Writ denied, and petition dismissed.
LANG et at v. BAXTER et at (three cases). (CirCUit Court, D. Maine. August 4, 1894.)
14, 15, and 16.
Botb reissues, however" are for combinations in which form is of the essenceef<;tile invention, and the patents are therefore limited to substantially the forms described in the speclll:cations and drawings, and are not infringed by irons wbich lack several of the features described. McMurray v.Mallory, 5 Fed. 598, followed.
The McMurray and Hollingsworth patent, No. 115,760, for improvements in irons, is void for want of invention. McMurray v. Miller, 16 Fed. 471, followed.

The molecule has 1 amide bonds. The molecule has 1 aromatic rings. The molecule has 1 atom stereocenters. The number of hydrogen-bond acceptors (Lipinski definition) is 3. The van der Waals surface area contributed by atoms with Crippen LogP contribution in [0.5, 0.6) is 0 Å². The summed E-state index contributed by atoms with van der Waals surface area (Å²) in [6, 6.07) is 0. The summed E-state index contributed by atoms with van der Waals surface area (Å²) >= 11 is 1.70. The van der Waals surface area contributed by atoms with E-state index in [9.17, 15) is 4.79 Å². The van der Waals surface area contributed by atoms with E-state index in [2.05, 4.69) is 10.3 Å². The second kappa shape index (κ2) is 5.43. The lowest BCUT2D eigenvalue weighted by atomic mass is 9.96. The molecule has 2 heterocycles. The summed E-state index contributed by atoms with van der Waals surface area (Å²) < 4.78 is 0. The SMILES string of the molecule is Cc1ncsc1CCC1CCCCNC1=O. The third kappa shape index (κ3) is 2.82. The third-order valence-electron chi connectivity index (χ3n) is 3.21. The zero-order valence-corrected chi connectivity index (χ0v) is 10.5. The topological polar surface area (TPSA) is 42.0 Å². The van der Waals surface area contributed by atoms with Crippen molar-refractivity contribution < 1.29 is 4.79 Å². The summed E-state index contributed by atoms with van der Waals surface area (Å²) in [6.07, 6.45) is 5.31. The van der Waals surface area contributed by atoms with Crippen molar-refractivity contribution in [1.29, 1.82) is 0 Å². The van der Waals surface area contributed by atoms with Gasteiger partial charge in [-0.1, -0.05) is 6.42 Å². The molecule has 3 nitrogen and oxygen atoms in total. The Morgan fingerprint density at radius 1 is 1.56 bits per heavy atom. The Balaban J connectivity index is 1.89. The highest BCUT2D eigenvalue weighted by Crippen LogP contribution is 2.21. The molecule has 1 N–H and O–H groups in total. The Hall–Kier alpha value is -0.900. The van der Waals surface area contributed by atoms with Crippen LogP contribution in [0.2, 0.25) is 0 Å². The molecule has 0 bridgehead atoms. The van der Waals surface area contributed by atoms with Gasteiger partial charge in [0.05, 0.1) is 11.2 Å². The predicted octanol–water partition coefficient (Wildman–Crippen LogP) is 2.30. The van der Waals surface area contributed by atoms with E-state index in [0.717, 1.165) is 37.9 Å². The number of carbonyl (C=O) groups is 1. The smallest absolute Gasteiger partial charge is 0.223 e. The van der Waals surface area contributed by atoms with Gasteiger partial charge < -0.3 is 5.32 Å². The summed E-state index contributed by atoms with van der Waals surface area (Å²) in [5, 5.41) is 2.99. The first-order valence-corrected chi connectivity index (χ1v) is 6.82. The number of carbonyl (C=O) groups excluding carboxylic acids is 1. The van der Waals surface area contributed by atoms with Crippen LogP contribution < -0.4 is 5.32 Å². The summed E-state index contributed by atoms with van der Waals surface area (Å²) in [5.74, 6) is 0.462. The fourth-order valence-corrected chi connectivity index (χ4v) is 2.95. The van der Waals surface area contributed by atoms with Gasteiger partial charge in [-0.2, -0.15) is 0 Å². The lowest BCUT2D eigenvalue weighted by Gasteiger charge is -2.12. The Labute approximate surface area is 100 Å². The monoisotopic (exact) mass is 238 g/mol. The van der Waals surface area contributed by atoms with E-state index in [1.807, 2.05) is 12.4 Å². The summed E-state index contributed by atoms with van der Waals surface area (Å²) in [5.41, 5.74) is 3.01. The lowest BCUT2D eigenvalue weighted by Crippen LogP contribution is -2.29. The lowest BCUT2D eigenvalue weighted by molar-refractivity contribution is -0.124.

These were three actions at law'brought by Edward M. Lang and others, surviving partners of the firm of McMurray, Lang & Burnham,against Olinton ,L. Baxter and others, to recover damages for alleged infringement of certain patents. A jury was waived, and the cases tried to the court without a jury. Price & Steward and George E. Bird, for plaintiffs. James A. Allen and Symonds, Sn,ow & Cook, for defendants. OOI.T, Oircuit Judge. These are three actions at law, and, by agreement of parties, the cases were heard together, jury trial having been waived. The suits are brought for infringement of three patents for improvements in 'soldering irons,-the Barker reissue patent, No. 8,781, dated July 1, 1879; Bostwick reissue patent, No. 10,672, dated December 15, 1885; and the McMurray and Hollingsworth patent, No. 115,760, dated 'June 6, 1871. The Barker and Bostwick patents were before the supreme court in McMurray v. Mallory, 111 U. S. 97, 4: Sup. at. 375, and in that case it was decided that the first three claims of the Barker reissue were void on the ground that they were broader than the claim of the original patent The first claim of the Bostwick reissue No. 8,466 was declared invalid for the sante reason. The Bostwick patent was then reissued for the second time in identically the same language as the original patent, and the present suit is brought on this second reissue. Soldering irons,were old at the date of the Barker patent. What Barker did was to add a supporting rod which passes through the disk of the iron, and which holds the cap of a can in place during the process of sealing or unsealing. This was undoubtedly an improvement on previously eXisting soldering irons. The Bostwick, patent is for an improved form of the Barker iron. I do not think that either the Barker or Bostwick patents were anticipated by the prior Stone apPlication, or the so-called "Frazier irons," because none of these efforts seem to have passed beyond the experimental stage, or at least to have resulted in the production of a practical iron of this type. To my mind, the range of invention in both these patents is narrow. It may be that Barker' would have been entitled to a. broader claim than is found in his original patent, such as a general claim for the combination of a soldering iron with a rod adapted to hold the lid or cap in place during the process of soldering; but the supreme court has said that he cannot expand his claims beyond what is described and claimed in his original patent. As I view both the Barker and